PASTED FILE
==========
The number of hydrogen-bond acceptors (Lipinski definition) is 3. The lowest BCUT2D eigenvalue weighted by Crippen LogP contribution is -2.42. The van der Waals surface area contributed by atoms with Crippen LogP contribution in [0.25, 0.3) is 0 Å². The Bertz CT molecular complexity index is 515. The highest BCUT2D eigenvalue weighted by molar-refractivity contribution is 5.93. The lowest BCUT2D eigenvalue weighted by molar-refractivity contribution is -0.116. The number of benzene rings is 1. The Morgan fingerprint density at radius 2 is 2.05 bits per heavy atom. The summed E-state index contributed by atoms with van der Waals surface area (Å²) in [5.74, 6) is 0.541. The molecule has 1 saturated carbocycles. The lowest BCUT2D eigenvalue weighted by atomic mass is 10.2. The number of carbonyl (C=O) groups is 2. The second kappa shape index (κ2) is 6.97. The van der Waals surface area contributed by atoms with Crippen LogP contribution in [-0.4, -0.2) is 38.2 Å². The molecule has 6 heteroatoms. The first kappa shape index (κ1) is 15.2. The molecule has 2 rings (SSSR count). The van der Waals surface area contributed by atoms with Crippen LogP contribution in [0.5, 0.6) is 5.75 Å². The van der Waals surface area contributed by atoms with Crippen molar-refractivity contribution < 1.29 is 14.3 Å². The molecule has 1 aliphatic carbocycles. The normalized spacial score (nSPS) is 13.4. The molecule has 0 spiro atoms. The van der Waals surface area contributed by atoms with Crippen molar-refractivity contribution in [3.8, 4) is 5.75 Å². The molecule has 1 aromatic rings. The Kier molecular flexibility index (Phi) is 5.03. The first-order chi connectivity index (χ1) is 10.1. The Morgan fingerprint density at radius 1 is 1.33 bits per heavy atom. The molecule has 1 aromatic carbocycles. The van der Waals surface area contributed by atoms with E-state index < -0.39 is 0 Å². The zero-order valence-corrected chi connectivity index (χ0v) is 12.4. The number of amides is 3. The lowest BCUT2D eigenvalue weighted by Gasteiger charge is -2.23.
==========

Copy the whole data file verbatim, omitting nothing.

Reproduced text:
The number of hydrogen-bond acceptors (Lipinski definition) is 3. The lowest BCUT2D eigenvalue weighted by Crippen LogP contribution is -2.42. The van der Waals surface area contributed by atoms with Crippen LogP contribution in [0.25, 0.3) is 0 Å². The Bertz CT molecular complexity index is 515. The highest BCUT2D eigenvalue weighted by molar-refractivity contribution is 5.93. The lowest BCUT2D eigenvalue weighted by molar-refractivity contribution is -0.116. The number of benzene rings is 1. The Morgan fingerprint density at radius 2 is 2.05 bits per heavy atom. The summed E-state index contributed by atoms with van der Waals surface area (Å²) in [5.74, 6) is 0.541. The molecule has 1 saturated carbocycles. The lowest BCUT2D eigenvalue weighted by atomic mass is 10.2. The number of carbonyl (C=O) groups is 2. The second kappa shape index (κ2) is 6.97. The van der Waals surface area contributed by atoms with Crippen LogP contribution in [-0.4, -0.2) is 38.2 Å². The molecule has 6 heteroatoms. The first kappa shape index (κ1) is 15.2. The molecule has 2 rings (SSSR count). The van der Waals surface area contributed by atoms with Crippen LogP contribution in [0.5, 0.6) is 5.75 Å². The van der Waals surface area contributed by atoms with Crippen molar-refractivity contribution < 1.29 is 14.3 Å². The molecule has 1 aliphatic carbocycles. The normalized spacial score (nSPS) is 13.4. The molecule has 0 spiro atoms. The van der Waals surface area contributed by atoms with Crippen molar-refractivity contribution in [3.8, 4) is 5.75 Å². The molecule has 1 aromatic rings. The Kier molecular flexibility index (Phi) is 5.03. The first-order chi connectivity index (χ1) is 10.1. The Morgan fingerprint density at radius 1 is 1.33 bits per heavy atom. The molecule has 1 aromatic carbocycles. The van der Waals surface area contributed by atoms with E-state index < -0.39 is 0 Å². The zero-order valence-corrected chi connectivity index (χ0v) is 12.4. The number of amides is 3. The lowest BCUT2D eigenvalue weighted by Gasteiger charge is -2.23.